Building the Bank of England in London
The Bank of England today lowered its key interest rate by 25 b.p. to 0.25%, thereby updating the historical minimum for all 322 years of its existence. This reads a message on the website of the regulator. Before that, the last time the decision to change the rate the Bank was adopted in March 2009, at the peak of the global economic crisis — then it was lowered from 1% to 0.5% per annum.
Such a decision was widely expected by market players. so, 90% surveyed by Bloomberg economists expected to lower rates by 25 b.p. and few were talking about the preservation of the same, or about the even larger cuts in rates. From the message of the regulator it follows that the decision to lower rates was adopted by the Council of the Bank unanimously.
Pending the decision of the Bank of England this morning, the pound briefly fell against the dollar by 0.2%, but then recovered and by the time of publication the controller of your ad is kept in the neighborhood of $1,333. As the Financial Times, while the pound shows the worst performance among major global currencies in 2016. Over the past seven months of the year it fell by 9.1%.
However, after the BOC rate decision, the pound once fell to $1,317 (or 1.5% compared to the previous day’s close), which is a minimum of the whole week.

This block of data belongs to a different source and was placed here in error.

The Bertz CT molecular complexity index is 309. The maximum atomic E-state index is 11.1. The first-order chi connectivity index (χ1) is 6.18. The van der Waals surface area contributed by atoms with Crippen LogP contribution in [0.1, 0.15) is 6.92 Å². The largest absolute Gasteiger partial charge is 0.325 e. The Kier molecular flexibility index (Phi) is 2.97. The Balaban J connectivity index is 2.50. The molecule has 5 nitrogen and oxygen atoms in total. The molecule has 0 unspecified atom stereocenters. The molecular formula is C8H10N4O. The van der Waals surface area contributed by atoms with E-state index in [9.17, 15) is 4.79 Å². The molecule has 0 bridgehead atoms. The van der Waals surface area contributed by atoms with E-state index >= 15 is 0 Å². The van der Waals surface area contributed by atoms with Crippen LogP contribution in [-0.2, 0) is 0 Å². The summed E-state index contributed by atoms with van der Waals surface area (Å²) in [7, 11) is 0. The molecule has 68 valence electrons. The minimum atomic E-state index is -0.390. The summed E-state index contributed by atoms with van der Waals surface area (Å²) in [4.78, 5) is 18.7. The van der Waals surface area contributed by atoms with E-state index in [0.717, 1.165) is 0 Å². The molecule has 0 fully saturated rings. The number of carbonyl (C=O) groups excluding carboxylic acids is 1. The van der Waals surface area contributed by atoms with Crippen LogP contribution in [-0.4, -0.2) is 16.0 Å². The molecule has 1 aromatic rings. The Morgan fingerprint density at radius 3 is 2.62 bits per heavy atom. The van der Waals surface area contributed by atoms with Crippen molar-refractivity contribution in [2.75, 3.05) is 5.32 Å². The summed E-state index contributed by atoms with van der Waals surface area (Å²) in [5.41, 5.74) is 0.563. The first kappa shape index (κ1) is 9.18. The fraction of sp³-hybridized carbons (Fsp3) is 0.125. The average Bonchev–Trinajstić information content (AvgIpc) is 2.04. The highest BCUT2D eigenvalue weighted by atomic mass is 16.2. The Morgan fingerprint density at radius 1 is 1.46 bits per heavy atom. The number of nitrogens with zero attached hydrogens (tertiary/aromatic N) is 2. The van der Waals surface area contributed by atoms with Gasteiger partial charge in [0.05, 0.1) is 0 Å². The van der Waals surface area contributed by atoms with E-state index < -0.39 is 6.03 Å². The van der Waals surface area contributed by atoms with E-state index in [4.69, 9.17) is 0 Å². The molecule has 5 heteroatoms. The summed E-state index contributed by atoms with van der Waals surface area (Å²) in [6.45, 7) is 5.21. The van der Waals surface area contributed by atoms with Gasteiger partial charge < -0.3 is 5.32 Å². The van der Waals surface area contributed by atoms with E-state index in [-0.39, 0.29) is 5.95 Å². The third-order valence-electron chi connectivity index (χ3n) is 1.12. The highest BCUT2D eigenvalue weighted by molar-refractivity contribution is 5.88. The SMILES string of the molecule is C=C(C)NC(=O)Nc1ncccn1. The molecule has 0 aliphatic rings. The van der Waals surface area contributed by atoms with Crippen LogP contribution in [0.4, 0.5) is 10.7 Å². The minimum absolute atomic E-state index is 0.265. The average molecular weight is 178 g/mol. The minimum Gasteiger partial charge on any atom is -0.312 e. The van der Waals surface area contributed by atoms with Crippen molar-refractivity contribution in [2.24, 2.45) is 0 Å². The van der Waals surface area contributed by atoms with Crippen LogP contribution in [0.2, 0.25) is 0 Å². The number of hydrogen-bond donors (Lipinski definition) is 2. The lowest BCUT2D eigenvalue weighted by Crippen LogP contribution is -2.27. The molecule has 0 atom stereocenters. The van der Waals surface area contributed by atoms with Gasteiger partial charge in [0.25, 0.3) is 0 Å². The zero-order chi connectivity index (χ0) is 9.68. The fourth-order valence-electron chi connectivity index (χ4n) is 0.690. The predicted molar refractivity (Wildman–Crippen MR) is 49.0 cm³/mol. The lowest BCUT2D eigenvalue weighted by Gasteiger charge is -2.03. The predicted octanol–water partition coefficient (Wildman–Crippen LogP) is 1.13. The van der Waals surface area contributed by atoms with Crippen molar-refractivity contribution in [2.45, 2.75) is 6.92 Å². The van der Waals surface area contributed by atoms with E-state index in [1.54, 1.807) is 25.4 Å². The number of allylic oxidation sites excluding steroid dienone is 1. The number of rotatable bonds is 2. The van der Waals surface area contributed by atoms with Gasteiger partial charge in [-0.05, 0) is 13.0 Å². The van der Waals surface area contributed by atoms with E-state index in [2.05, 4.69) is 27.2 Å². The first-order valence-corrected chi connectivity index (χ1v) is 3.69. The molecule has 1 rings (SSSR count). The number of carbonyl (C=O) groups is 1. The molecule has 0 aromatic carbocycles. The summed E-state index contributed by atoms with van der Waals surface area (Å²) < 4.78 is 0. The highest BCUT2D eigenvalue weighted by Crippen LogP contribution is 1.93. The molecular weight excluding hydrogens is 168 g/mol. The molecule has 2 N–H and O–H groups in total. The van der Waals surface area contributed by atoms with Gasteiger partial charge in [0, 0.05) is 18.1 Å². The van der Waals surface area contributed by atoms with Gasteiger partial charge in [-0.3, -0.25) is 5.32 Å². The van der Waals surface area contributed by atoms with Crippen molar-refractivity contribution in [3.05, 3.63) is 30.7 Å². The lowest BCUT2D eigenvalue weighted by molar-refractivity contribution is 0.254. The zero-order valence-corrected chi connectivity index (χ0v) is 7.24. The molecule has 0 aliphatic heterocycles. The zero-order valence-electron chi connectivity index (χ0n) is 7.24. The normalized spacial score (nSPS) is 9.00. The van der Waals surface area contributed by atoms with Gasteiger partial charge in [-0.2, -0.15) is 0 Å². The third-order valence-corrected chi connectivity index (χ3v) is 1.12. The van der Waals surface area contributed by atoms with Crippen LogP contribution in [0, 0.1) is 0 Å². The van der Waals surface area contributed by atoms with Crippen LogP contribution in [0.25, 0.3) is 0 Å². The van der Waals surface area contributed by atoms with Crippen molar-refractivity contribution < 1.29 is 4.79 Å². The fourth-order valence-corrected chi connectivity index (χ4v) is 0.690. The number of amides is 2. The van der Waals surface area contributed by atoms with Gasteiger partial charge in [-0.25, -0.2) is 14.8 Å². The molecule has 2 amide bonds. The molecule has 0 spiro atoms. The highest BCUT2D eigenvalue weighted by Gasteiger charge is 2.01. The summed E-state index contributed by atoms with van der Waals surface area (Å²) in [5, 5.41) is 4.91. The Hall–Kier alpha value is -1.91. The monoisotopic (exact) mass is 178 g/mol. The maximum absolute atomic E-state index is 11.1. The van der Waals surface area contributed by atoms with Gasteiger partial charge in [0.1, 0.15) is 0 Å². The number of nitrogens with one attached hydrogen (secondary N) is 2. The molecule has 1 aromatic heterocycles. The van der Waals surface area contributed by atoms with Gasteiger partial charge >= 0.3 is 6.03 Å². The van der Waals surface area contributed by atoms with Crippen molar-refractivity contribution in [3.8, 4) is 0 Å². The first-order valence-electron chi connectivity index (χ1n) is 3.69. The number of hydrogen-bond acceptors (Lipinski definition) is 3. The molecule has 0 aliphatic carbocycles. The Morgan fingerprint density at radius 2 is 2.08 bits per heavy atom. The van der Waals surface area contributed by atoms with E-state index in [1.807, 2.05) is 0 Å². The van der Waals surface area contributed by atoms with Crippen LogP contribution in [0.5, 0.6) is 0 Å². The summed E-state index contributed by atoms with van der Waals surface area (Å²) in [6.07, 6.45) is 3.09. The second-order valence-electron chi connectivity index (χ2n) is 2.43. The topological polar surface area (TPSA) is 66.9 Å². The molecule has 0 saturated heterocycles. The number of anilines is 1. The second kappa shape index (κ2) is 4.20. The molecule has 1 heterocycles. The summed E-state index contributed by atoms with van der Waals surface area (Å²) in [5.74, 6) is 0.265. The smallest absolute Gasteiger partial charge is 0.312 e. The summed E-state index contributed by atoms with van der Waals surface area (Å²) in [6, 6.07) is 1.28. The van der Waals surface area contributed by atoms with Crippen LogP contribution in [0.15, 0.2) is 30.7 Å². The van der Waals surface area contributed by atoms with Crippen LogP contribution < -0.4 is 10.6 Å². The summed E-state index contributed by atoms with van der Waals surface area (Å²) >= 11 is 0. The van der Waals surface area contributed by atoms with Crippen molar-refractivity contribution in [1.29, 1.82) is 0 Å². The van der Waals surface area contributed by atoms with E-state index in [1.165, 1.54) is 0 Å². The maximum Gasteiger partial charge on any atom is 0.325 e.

In addition to the rate decision, the English regulator has expanded the program of “quantitative easing” bond redemption for “injection” of money into the economy. A program of buying corporate bonds widened by £10 billion, redemption of government bonds — at £60 billion Overall ceiling of the programme thus expanded to £435 billion.
An obvious reason for the rate cut is the recent vote of the British people in a referendum on leaving the EU. Earlier, the head of the Bank of England mark Carney has said repeatedly that the decision to withdraw from the EU would negatively affect the British economy. On the eve of the Agency Markit reported that the index of business activity in the UK has undergone in July, a record collapse: up to 47.4 points from June’s 52.3.
“It is likely that recent studies exaggerate the extent of the damage the British economy from Brexit, told the FT analyst JPMorgan’s David Stubbs. — Therefore, a cautious reduction in rates by 25 b.p. and endless speeches about vigilant monitoring of economic risks is presented the perfect defensive strategy for the regulator”.